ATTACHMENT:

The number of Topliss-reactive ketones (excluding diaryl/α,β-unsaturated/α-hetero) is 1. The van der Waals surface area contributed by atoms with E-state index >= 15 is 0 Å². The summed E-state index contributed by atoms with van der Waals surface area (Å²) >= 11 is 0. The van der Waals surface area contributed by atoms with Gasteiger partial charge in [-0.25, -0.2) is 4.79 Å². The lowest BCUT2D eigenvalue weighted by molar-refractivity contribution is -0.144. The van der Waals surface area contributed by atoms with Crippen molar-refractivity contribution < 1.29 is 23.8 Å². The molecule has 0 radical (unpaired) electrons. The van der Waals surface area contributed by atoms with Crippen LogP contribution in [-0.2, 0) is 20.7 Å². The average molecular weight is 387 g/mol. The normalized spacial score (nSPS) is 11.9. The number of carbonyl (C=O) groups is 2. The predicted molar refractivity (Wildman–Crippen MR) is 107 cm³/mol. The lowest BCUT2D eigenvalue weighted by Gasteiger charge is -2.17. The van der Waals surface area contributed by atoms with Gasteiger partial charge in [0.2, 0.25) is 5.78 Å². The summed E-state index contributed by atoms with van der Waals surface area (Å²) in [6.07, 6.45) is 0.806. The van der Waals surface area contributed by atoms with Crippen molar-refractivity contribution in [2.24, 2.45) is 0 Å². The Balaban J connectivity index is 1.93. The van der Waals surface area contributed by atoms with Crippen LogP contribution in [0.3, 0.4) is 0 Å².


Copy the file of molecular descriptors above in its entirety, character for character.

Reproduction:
The number of Topliss-reactive ketones (excluding diaryl/α,β-unsaturated/α-hetero) is 1. The van der Waals surface area contributed by atoms with E-state index >= 15 is 0 Å². The summed E-state index contributed by atoms with van der Waals surface area (Å²) >= 11 is 0. The van der Waals surface area contributed by atoms with Gasteiger partial charge in [-0.25, -0.2) is 4.79 Å². The lowest BCUT2D eigenvalue weighted by molar-refractivity contribution is -0.144. The van der Waals surface area contributed by atoms with Crippen molar-refractivity contribution < 1.29 is 23.8 Å². The molecule has 0 radical (unpaired) electrons. The van der Waals surface area contributed by atoms with Crippen LogP contribution in [-0.2, 0) is 20.7 Å². The average molecular weight is 387 g/mol. The normalized spacial score (nSPS) is 11.9. The number of carbonyl (C=O) groups is 2. The predicted molar refractivity (Wildman–Crippen MR) is 107 cm³/mol. The lowest BCUT2D eigenvalue weighted by Gasteiger charge is -2.17. The van der Waals surface area contributed by atoms with Gasteiger partial charge in [0.2, 0.25) is 5.78 Å². The summed E-state index contributed by atoms with van der Waals surface area (Å²) in [6.07, 6.45) is 0.806. The van der Waals surface area contributed by atoms with Crippen molar-refractivity contribution in [2.24, 2.45) is 0 Å². The Balaban J connectivity index is 1.93. The van der Waals surface area contributed by atoms with Crippen LogP contribution in [0.3, 0.4) is 0 Å².